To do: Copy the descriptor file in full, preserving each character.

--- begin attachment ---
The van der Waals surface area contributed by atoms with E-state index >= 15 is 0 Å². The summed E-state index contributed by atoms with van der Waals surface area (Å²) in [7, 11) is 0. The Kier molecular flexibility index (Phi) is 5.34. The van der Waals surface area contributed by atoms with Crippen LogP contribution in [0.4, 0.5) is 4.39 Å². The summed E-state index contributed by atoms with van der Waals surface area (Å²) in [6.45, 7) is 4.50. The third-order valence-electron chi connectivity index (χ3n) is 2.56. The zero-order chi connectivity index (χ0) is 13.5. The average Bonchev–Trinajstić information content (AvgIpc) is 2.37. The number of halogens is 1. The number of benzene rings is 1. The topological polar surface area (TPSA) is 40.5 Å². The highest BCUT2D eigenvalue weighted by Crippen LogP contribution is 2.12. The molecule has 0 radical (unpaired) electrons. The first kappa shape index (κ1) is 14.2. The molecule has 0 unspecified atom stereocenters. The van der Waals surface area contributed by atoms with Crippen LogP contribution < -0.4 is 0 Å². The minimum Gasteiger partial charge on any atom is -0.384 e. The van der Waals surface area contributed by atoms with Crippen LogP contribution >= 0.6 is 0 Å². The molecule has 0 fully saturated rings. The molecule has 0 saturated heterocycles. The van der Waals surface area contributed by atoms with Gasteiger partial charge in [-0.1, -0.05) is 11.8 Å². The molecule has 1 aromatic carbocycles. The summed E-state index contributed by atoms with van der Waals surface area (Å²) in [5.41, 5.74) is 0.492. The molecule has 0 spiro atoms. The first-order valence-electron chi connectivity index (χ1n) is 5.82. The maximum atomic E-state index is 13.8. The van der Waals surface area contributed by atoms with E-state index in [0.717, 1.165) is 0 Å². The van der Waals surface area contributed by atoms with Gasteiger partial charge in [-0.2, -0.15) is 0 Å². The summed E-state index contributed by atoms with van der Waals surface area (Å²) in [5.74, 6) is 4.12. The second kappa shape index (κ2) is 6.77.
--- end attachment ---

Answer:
The van der Waals surface area contributed by atoms with E-state index >= 15 is 0 Å². The summed E-state index contributed by atoms with van der Waals surface area (Å²) in [7, 11) is 0. The Kier molecular flexibility index (Phi) is 5.34. The van der Waals surface area contributed by atoms with Crippen LogP contribution in [0.4, 0.5) is 4.39 Å². The summed E-state index contributed by atoms with van der Waals surface area (Å²) in [6.45, 7) is 4.50. The third-order valence-electron chi connectivity index (χ3n) is 2.56. The zero-order chi connectivity index (χ0) is 13.5. The average Bonchev–Trinajstić information content (AvgIpc) is 2.37. The number of halogens is 1. The number of benzene rings is 1. The topological polar surface area (TPSA) is 40.5 Å². The highest BCUT2D eigenvalue weighted by Crippen LogP contribution is 2.12. The molecule has 0 radical (unpaired) electrons. The first kappa shape index (κ1) is 14.2. The molecule has 0 unspecified atom stereocenters. The van der Waals surface area contributed by atoms with Crippen LogP contribution < -0.4 is 0 Å². The minimum Gasteiger partial charge on any atom is -0.384 e. The van der Waals surface area contributed by atoms with Crippen LogP contribution >= 0.6 is 0 Å². The molecule has 0 fully saturated rings. The molecule has 0 saturated heterocycles. The van der Waals surface area contributed by atoms with Gasteiger partial charge in [-0.1, -0.05) is 11.8 Å². The molecule has 1 aromatic carbocycles. The summed E-state index contributed by atoms with van der Waals surface area (Å²) in [5.41, 5.74) is 0.492. The molecule has 0 spiro atoms. The first-order valence-electron chi connectivity index (χ1n) is 5.82. The maximum atomic E-state index is 13.8. The van der Waals surface area contributed by atoms with E-state index in [0.717, 1.165) is 0 Å². The van der Waals surface area contributed by atoms with Gasteiger partial charge in [-0.2, -0.15) is 0 Å². The summed E-state index contributed by atoms with van der Waals surface area (Å²) in [5.74, 6) is 4.12. The second kappa shape index (κ2) is 6.77.